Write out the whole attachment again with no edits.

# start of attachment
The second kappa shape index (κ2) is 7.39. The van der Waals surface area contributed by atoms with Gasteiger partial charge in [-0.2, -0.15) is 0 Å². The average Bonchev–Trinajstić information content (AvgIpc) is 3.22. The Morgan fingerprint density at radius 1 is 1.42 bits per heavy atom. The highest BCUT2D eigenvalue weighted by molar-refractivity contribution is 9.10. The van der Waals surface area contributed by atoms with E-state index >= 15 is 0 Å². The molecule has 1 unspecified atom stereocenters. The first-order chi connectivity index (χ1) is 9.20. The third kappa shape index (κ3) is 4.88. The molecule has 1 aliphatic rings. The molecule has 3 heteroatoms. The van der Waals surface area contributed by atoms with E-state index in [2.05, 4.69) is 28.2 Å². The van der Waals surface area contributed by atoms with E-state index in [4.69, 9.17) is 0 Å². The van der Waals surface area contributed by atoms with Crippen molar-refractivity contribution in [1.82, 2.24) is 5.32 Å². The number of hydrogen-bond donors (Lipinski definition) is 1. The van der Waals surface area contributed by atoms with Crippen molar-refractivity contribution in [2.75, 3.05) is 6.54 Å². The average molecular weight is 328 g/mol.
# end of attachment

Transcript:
The second kappa shape index (κ2) is 7.39. The van der Waals surface area contributed by atoms with Gasteiger partial charge in [-0.2, -0.15) is 0 Å². The average Bonchev–Trinajstić information content (AvgIpc) is 3.22. The Morgan fingerprint density at radius 1 is 1.42 bits per heavy atom. The highest BCUT2D eigenvalue weighted by molar-refractivity contribution is 9.10. The van der Waals surface area contributed by atoms with E-state index >= 15 is 0 Å². The molecule has 1 unspecified atom stereocenters. The first-order chi connectivity index (χ1) is 9.20. The third kappa shape index (κ3) is 4.88. The molecule has 1 aliphatic rings. The molecule has 3 heteroatoms. The van der Waals surface area contributed by atoms with E-state index in [2.05, 4.69) is 28.2 Å². The van der Waals surface area contributed by atoms with E-state index in [4.69, 9.17) is 0 Å². The van der Waals surface area contributed by atoms with Crippen molar-refractivity contribution in [1.82, 2.24) is 5.32 Å². The number of hydrogen-bond donors (Lipinski definition) is 1. The van der Waals surface area contributed by atoms with Crippen molar-refractivity contribution in [2.75, 3.05) is 6.54 Å². The average molecular weight is 328 g/mol.